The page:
53. well- i live in a tiny house by the beach on the california coast – the cost of living here is really expensive in my little beach town – but i love it so we live minimally – i have three kids, a BIG dog, a cat, a husband…and we all fit together like a puzzle in our little beach shack. I was in a fire many years ago and lost all my possessions (every last one) – and so I know what it’s like to start over and what it’s like to live with a lot less. It’s amazing how little you need – I wrote a blog post about how I got rid of ALL of my kids’ toys- and they were never happier…

    http://urthmama.blogspot.com/2012/11/why-im-not-shopping-black-friday.html

    xoxo,
    Erika
    urthmama.com

  54. Sounds like a good idea to me! I wish I’d done more of it before I’d had my baby, but I’m still hoping to get some seriously spring cleaning done this month, especially when it comes to my closet!!

  55. While not nearly this extreme, in order to move out of the burbs, we moved from a 2800 sq. ft. home to an 1800 sq. ft. home with one child. And, honestly, we do not miss the extra space! In fact, we love our home so much more now!

  56. Did you see this on sweet fine day? I don’t know how anyone can even imagine living minimally if they have kids lol, Kids main function is to want. I think I’m a wannabe minimalist but one thing I could never switch over is from books to digital books. I need to hold a paperback or hardcover book in my hands. There is a collection truck coming around my neighborhood tomorrow and I actually have a box of stuff to put out this time though!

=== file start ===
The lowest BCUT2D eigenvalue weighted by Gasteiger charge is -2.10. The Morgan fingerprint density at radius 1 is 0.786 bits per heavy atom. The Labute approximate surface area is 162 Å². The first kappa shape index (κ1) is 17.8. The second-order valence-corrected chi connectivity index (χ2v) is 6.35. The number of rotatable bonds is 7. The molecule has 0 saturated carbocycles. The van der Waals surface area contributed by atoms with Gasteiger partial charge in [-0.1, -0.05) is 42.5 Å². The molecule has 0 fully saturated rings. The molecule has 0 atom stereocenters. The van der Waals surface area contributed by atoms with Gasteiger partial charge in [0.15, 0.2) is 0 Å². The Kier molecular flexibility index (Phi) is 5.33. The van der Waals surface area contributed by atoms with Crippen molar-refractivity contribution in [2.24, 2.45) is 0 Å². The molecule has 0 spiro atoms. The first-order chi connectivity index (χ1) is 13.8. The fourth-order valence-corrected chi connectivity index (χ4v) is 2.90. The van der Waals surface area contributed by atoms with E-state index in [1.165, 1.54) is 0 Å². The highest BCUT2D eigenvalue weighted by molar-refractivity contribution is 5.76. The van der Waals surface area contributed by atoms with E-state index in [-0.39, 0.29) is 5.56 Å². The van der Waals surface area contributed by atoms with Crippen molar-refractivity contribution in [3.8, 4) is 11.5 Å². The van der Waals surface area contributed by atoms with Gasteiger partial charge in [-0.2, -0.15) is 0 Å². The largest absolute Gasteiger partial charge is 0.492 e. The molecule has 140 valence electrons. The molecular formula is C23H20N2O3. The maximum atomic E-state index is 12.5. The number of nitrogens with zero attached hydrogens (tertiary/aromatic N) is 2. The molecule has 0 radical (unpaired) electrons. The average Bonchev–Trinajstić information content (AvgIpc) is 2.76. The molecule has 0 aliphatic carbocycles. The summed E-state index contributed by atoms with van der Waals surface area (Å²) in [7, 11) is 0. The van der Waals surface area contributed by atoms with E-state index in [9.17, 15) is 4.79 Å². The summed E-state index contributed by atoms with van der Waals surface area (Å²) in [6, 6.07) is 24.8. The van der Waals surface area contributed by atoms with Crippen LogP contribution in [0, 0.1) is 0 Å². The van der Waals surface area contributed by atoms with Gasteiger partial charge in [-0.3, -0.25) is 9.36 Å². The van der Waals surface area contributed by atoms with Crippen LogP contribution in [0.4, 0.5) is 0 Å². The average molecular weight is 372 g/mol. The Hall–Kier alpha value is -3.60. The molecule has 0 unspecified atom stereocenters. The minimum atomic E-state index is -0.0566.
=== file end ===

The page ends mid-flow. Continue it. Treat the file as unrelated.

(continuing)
• Agreed! Books are good for the soul, and digital ones are not the same.

  57. This is amazing. I love the idea of living with less – in my 20’s the only significant things I owned were a bed and a bike and there is something so freeing about that, you can send everything to Goodwill and leave on a new adventure whenever you want! Now I have so much more than what I need – where did all of this stuff in my house come from?!

    He reminds me of No Impact Man, love that documentary.
    http://www.thegoogleyear.blogspot.com.au/

  58. I l-o-v-e the sentiment of a more simple lifestyle. I feel like an apartment cleanse and trip to Goodwill is in order!

  59. It is true that the things you own end up owning you, and I know it’s better to get rid of stuff, such a good feeling, but I never want to toss things because I’m thinking I could use it for something, a new diy… though I rarely do :(

  60. I have a lot of admiration for this project, though it seems to me there’s a danger of becoming obsessive to the other extreme (or at least, I’ve strayed in that direction) and sort of fetishizing a certain idea of simplicity. There’s real pleasure to be had from objects, and the discipline I would like to cultivate is to have things that I like around me (my collection of books, most crucially) but not become overly attached to or fixated by them.

  61. This comment has been removed by the author.

  62. Thank you for inspiration! the newsletter from goop that i got today was dedicated to spring cleaning and closet reorganizing too. Some really good tips there.

  63. I agree! I really need some of this in my life. The clutter in my very small apartment is really getting to me lately. I’m also expecting a baby, my first, and we could really use the extra space and breathing room.

  64. I have been putting off my spring clean out of my closet for a few days now… this was just the boost I needed! Getting to work now!

  65. I can kinda relate. I used to be a big pack rat but I definitely feel happy when I clean my closet out especially. Getting rid of clothes I don’t like/don’t wear is good, and I try to do it regularly. I’m also more careful about what I buy. I really don’t like clutter and I feel calmer when I know that I don’t have a lot of unnecessary stuff all over the place. I wouldn’t want my apartment to be any smaller, though… I guess I just like to have a place for everything, everything in its place, and nothing around that I totally dislike and/or find useless.

  66. I always a keep an open shopping bag in my closet so it’s conveniently located for those times that I put on a shirt and realize I don’t love it anymore. I can just drop it in the bag to donate and be done! Our dry cleaners downstairs collect donations for their church and there is no greater feeling than filling a bag, getting it out of my place, and dropping it off!